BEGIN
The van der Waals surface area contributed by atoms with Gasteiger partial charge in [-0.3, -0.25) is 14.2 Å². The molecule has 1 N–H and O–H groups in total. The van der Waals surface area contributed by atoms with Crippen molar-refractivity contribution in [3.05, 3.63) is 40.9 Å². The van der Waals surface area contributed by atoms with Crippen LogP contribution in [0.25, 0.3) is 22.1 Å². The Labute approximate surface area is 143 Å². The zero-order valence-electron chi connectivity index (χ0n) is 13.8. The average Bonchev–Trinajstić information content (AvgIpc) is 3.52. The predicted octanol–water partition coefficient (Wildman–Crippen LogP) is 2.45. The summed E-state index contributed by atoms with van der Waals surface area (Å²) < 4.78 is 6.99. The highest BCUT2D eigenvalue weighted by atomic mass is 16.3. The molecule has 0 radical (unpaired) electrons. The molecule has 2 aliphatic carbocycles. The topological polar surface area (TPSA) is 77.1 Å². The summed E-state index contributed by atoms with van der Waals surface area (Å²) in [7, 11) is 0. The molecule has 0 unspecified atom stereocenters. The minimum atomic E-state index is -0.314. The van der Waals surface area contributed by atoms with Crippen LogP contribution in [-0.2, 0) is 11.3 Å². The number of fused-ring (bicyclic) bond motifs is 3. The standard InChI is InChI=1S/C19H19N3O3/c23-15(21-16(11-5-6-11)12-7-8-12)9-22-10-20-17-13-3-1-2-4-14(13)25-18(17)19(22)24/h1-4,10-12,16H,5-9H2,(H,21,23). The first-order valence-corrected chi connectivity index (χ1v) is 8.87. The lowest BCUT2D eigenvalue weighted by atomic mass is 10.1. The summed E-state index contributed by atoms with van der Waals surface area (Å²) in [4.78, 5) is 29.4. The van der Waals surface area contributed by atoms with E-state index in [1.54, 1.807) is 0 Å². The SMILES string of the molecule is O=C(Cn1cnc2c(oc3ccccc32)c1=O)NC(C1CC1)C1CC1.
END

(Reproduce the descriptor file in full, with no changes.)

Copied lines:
The van der Waals surface area contributed by atoms with Gasteiger partial charge in [-0.3, -0.25) is 14.2 Å². The molecule has 1 N–H and O–H groups in total. The van der Waals surface area contributed by atoms with Crippen molar-refractivity contribution in [3.05, 3.63) is 40.9 Å². The van der Waals surface area contributed by atoms with Crippen LogP contribution in [0.25, 0.3) is 22.1 Å². The Labute approximate surface area is 143 Å². The zero-order valence-electron chi connectivity index (χ0n) is 13.8. The average Bonchev–Trinajstić information content (AvgIpc) is 3.52. The predicted octanol–water partition coefficient (Wildman–Crippen LogP) is 2.45. The summed E-state index contributed by atoms with van der Waals surface area (Å²) < 4.78 is 6.99. The highest BCUT2D eigenvalue weighted by atomic mass is 16.3. The molecule has 0 radical (unpaired) electrons. The molecule has 2 aliphatic carbocycles. The topological polar surface area (TPSA) is 77.1 Å². The summed E-state index contributed by atoms with van der Waals surface area (Å²) in [7, 11) is 0. The molecule has 0 unspecified atom stereocenters. The minimum atomic E-state index is -0.314. The van der Waals surface area contributed by atoms with Crippen LogP contribution in [-0.2, 0) is 11.3 Å². The number of fused-ring (bicyclic) bond motifs is 3. The standard InChI is InChI=1S/C19H19N3O3/c23-15(21-16(11-5-6-11)12-7-8-12)9-22-10-20-17-13-3-1-2-4-14(13)25-18(17)19(22)24/h1-4,10-12,16H,5-9H2,(H,21,23). The first-order valence-corrected chi connectivity index (χ1v) is 8.87. The lowest BCUT2D eigenvalue weighted by atomic mass is 10.1. The summed E-state index contributed by atoms with van der Waals surface area (Å²) in [4.78, 5) is 29.4. The van der Waals surface area contributed by atoms with E-state index in [1.54, 1.807) is 0 Å². The SMILES string of the molecule is O=C(Cn1cnc2c(oc3ccccc32)c1=O)NC(C1CC1)C1CC1.